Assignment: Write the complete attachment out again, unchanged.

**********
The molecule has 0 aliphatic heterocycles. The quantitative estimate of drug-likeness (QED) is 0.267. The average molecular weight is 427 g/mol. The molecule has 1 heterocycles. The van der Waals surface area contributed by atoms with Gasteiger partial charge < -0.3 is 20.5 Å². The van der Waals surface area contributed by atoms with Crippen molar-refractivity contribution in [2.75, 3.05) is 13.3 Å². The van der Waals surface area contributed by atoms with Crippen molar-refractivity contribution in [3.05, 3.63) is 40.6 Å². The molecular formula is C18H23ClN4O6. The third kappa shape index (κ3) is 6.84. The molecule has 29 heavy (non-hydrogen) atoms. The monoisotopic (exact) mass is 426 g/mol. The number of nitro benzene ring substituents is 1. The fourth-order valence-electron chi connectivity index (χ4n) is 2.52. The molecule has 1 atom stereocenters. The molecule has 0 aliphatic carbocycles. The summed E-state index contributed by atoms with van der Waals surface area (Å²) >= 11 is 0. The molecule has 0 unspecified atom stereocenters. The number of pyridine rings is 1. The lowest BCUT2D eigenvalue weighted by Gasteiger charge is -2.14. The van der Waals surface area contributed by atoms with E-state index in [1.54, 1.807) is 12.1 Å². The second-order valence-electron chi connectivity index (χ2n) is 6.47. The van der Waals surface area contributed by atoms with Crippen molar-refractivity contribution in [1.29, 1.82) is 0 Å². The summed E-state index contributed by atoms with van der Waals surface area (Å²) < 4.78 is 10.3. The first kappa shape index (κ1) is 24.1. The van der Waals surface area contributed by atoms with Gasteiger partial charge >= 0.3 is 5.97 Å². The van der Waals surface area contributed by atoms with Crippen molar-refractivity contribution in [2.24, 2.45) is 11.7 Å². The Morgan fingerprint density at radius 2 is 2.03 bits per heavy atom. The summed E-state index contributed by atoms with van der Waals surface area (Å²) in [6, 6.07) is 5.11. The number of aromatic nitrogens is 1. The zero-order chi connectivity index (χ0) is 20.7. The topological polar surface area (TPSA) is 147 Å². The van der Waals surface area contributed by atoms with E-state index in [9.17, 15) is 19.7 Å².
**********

The molecule has 0 aliphatic heterocycles. The quantitative estimate of drug-likeness (QED) is 0.267. The average molecular weight is 427 g/mol. The molecule has 1 heterocycles. The van der Waals surface area contributed by atoms with Gasteiger partial charge < -0.3 is 20.5 Å². The van der Waals surface area contributed by atoms with Crippen molar-refractivity contribution in [2.75, 3.05) is 13.3 Å². The van der Waals surface area contributed by atoms with Crippen molar-refractivity contribution in [3.05, 3.63) is 40.6 Å². The molecular formula is C18H23ClN4O6. The third kappa shape index (κ3) is 6.84. The molecule has 29 heavy (non-hydrogen) atoms. The monoisotopic (exact) mass is 426 g/mol. The number of nitro benzene ring substituents is 1. The fourth-order valence-electron chi connectivity index (χ4n) is 2.52. The molecule has 1 atom stereocenters. The molecule has 0 aliphatic carbocycles. The summed E-state index contributed by atoms with van der Waals surface area (Å²) >= 11 is 0. The molecule has 0 unspecified atom stereocenters. The number of pyridine rings is 1. The lowest BCUT2D eigenvalue weighted by Gasteiger charge is -2.14. The van der Waals surface area contributed by atoms with E-state index in [1.54, 1.807) is 12.1 Å². The second-order valence-electron chi connectivity index (χ2n) is 6.47. The van der Waals surface area contributed by atoms with Crippen molar-refractivity contribution in [1.29, 1.82) is 0 Å². The summed E-state index contributed by atoms with van der Waals surface area (Å²) < 4.78 is 10.3. The first kappa shape index (κ1) is 24.1. The van der Waals surface area contributed by atoms with Gasteiger partial charge >= 0.3 is 5.97 Å². The van der Waals surface area contributed by atoms with Crippen molar-refractivity contribution in [2.24, 2.45) is 11.7 Å². The Morgan fingerprint density at radius 2 is 2.03 bits per heavy atom. The summed E-state index contributed by atoms with van der Waals surface area (Å²) in [6, 6.07) is 5.11. The number of aromatic nitrogens is 1. The zero-order chi connectivity index (χ0) is 20.7. The topological polar surface area (TPSA) is 147 Å². The van der Waals surface area contributed by atoms with E-state index in [9.17, 15) is 19.7 Å².